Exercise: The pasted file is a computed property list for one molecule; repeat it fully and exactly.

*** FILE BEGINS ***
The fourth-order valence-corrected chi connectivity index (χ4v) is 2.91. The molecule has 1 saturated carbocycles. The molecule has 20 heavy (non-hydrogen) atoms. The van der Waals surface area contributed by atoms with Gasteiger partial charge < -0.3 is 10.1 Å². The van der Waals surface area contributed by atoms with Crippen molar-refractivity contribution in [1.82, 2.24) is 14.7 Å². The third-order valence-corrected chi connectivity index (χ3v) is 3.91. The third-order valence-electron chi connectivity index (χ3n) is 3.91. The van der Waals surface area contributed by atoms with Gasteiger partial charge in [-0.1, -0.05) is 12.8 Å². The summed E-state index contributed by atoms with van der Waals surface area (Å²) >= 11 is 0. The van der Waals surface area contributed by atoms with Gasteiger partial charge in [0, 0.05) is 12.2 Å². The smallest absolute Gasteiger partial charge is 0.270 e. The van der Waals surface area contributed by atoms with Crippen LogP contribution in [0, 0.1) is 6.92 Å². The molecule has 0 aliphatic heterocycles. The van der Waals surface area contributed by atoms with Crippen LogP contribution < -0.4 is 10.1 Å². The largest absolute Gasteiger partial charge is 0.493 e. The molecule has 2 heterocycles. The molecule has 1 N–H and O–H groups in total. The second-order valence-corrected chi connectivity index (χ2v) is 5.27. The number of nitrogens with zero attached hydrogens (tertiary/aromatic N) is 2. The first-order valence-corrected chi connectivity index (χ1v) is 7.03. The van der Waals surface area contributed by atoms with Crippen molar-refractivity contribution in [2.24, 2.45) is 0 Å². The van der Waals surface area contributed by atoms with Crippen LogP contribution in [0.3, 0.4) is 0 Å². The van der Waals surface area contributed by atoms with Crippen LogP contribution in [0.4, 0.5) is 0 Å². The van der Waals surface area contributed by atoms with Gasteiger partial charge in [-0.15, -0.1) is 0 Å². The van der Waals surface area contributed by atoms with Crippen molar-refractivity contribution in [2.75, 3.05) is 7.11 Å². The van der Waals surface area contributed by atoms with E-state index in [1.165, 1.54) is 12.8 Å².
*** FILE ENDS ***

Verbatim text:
The fourth-order valence-corrected chi connectivity index (χ4v) is 2.91. The molecule has 1 saturated carbocycles. The molecule has 20 heavy (non-hydrogen) atoms. The van der Waals surface area contributed by atoms with Gasteiger partial charge < -0.3 is 10.1 Å². The van der Waals surface area contributed by atoms with Crippen molar-refractivity contribution in [1.82, 2.24) is 14.7 Å². The third-order valence-corrected chi connectivity index (χ3v) is 3.91. The third-order valence-electron chi connectivity index (χ3n) is 3.91. The van der Waals surface area contributed by atoms with Gasteiger partial charge in [-0.1, -0.05) is 12.8 Å². The summed E-state index contributed by atoms with van der Waals surface area (Å²) >= 11 is 0. The van der Waals surface area contributed by atoms with Gasteiger partial charge in [0, 0.05) is 12.2 Å². The smallest absolute Gasteiger partial charge is 0.270 e. The van der Waals surface area contributed by atoms with Crippen LogP contribution in [0, 0.1) is 6.92 Å². The molecule has 0 aliphatic heterocycles. The van der Waals surface area contributed by atoms with Crippen LogP contribution < -0.4 is 10.1 Å². The largest absolute Gasteiger partial charge is 0.493 e. The molecule has 2 heterocycles. The molecule has 1 N–H and O–H groups in total. The second-order valence-corrected chi connectivity index (χ2v) is 5.27. The number of nitrogens with zero attached hydrogens (tertiary/aromatic N) is 2. The first-order valence-corrected chi connectivity index (χ1v) is 7.03. The van der Waals surface area contributed by atoms with Crippen molar-refractivity contribution in [2.24, 2.45) is 0 Å². The van der Waals surface area contributed by atoms with Crippen LogP contribution in [0.3, 0.4) is 0 Å². The van der Waals surface area contributed by atoms with Crippen LogP contribution in [0.4, 0.5) is 0 Å². The van der Waals surface area contributed by atoms with Gasteiger partial charge in [-0.15, -0.1) is 0 Å². The van der Waals surface area contributed by atoms with Crippen molar-refractivity contribution in [2.75, 3.05) is 7.11 Å². The van der Waals surface area contributed by atoms with E-state index in [1.165, 1.54) is 12.8 Å².